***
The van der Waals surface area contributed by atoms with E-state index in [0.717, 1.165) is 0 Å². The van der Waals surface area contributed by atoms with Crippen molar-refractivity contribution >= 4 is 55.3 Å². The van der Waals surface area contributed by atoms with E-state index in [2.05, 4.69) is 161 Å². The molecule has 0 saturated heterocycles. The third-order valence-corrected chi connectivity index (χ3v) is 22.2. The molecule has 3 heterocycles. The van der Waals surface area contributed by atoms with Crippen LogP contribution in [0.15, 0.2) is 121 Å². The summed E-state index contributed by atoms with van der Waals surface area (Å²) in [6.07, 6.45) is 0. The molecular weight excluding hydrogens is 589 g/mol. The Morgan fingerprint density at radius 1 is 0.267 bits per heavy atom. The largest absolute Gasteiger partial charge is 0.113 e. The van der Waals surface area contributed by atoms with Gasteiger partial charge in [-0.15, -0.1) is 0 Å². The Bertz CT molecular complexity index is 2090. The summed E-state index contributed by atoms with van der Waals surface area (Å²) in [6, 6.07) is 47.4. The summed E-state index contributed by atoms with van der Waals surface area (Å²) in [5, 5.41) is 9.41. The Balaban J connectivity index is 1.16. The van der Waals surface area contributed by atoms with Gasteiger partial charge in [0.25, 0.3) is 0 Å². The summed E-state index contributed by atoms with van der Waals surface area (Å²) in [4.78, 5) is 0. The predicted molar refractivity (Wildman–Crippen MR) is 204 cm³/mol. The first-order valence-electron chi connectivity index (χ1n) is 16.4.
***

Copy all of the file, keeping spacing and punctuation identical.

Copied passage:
The van der Waals surface area contributed by atoms with E-state index in [0.717, 1.165) is 0 Å². The van der Waals surface area contributed by atoms with Crippen molar-refractivity contribution >= 4 is 55.3 Å². The van der Waals surface area contributed by atoms with E-state index in [2.05, 4.69) is 161 Å². The molecule has 0 saturated heterocycles. The third-order valence-corrected chi connectivity index (χ3v) is 22.2. The molecule has 3 heterocycles. The van der Waals surface area contributed by atoms with Crippen LogP contribution in [0.15, 0.2) is 121 Å². The summed E-state index contributed by atoms with van der Waals surface area (Å²) in [6.07, 6.45) is 0. The molecular weight excluding hydrogens is 589 g/mol. The Morgan fingerprint density at radius 1 is 0.267 bits per heavy atom. The largest absolute Gasteiger partial charge is 0.113 e. The van der Waals surface area contributed by atoms with Gasteiger partial charge in [-0.15, -0.1) is 0 Å². The Bertz CT molecular complexity index is 2090. The summed E-state index contributed by atoms with van der Waals surface area (Å²) in [6, 6.07) is 47.4. The summed E-state index contributed by atoms with van der Waals surface area (Å²) in [5, 5.41) is 9.41. The Balaban J connectivity index is 1.16. The van der Waals surface area contributed by atoms with Gasteiger partial charge in [0.25, 0.3) is 0 Å². The summed E-state index contributed by atoms with van der Waals surface area (Å²) in [4.78, 5) is 0. The predicted molar refractivity (Wildman–Crippen MR) is 204 cm³/mol. The first-order valence-electron chi connectivity index (χ1n) is 16.4.